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Partner Government Agencies (PGAs)

Updated CBP document on entry types by PGA – shows FTZ flexibility

Tuesday, July 25th, 2017

cbp entry type pgaOn July 18th, 2017 CBP posted the recently updated ‘Entry Types by PGA’ document.  This document advises the trade which CBP entry type codes will require Partner Government Agency data, and when; either at cargo release, summary or other.

The majority of PGA’s require that their PGA Message Set be sent at the time of Entry (Cargo Release).

However, with the implementation of ACE, and based on feedback from the Trade, some flexibility has been provided for Foreign Trade Zone (FTZ) entries.  For instance, with FTZ for Vehicles & Equipment regulated by the EPA, filers have the option of filing the EPA message set at the time of filing the type 06 Entry (Cargo Release) or, if utilizing the weekly entry process, they can send it at the time of transmitting the Entry Summary.

Lost your tariff number? Wondered the status of GSP? Read on…

Wednesday, July 12th, 2017

HTS UPDATE IMAGE

 

On June 29th CBP published CSMS message no. 17-000381 announcing the availability of Harmonized System Update (HSU) 1704, which went into effect on July 1, 2017.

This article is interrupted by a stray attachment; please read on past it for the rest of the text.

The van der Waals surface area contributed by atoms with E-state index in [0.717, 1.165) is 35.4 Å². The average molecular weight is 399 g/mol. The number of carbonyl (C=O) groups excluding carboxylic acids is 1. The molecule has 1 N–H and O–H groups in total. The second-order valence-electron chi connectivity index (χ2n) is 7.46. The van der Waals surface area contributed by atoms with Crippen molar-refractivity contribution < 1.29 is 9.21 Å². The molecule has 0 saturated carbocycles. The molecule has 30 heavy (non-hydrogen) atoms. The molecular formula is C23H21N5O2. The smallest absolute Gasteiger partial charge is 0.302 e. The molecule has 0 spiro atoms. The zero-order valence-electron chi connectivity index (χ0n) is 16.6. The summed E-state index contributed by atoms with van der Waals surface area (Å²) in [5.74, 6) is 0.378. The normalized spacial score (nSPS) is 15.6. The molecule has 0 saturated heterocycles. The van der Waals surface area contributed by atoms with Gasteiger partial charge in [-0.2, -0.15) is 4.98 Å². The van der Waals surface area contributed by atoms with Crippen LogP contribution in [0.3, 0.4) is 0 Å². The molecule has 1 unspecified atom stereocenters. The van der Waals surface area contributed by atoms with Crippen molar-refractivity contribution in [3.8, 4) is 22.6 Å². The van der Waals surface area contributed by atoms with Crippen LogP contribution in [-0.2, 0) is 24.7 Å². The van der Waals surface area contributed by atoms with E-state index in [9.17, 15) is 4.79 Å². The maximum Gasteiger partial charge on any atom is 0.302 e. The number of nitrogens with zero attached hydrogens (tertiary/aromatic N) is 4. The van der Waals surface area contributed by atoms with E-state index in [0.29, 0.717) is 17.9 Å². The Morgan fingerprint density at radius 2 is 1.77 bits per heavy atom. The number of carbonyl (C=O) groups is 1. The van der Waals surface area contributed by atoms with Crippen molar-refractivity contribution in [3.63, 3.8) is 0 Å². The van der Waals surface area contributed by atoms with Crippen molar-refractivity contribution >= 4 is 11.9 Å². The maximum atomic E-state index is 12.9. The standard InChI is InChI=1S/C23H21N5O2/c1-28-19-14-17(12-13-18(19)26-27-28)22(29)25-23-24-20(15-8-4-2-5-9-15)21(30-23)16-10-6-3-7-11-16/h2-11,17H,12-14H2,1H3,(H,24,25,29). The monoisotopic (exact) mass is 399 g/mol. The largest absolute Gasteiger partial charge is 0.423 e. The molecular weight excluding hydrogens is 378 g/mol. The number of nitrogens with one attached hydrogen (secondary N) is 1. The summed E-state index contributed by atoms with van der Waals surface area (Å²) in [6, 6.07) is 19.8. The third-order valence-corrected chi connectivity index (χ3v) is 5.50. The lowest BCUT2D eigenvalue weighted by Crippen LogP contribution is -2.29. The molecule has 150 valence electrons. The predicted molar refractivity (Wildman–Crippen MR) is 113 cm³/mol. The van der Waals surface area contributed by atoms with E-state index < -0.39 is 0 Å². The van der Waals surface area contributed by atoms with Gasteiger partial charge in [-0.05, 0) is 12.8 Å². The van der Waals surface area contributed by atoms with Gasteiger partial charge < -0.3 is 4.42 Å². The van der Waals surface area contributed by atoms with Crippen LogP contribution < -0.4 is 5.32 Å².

This USHTS update contains modifications mandated by the 484 F Committee (the Committee for Statistical Annotation of Tariff Schedules), adjustments to several Participating Government Agency (PGA) indicators, and staged rate duty reductions as a result of Presidential Proclamation 9466 (to Implement the World Trade Organization Declaration on the Expansion of Trade in Information Technology Products and For Other Purposes).

The modified records are available to all ABI participants and can be retrieved electronically via the procedures indicated in the CATAIR.  CustomsNow clients have the ability to review the HTS numbers that are valid on/after July 1st and mass update their product classifications accordingly.  The official HTS 2017 and update change record can be viewed at the USITC website.

In addition to these updates, CBP advised that as of its publication, the latest GSP proclamation had not been signed.  CBP is expecting the proclamation to have a July 1st effective date as well, but due to recent differences between the draft documentation and the final legislation, CBP was unable to make the necessary modifications until the proclamation is official.  Once it has been signed, CBP will begin updating the system. When the changes have been completed another HTS update will be created and the associated CSMS message will be posted.

W Coast Trade Symposium recap: E-commerce is THE hot topic

Wednesday, May 31st, 2017

2017 w coast trade symp

 

CustomsNow attended CBP’s West Coast Trade Symposium last week in Phoenix.  The theme was “Looking Ahead Together: What’s Next for Trade?”  Generally, CBP stated that they would continue to focus on the Priority Trade Issues, as well as the Executive Orders issued by the Trump Administration in 2017.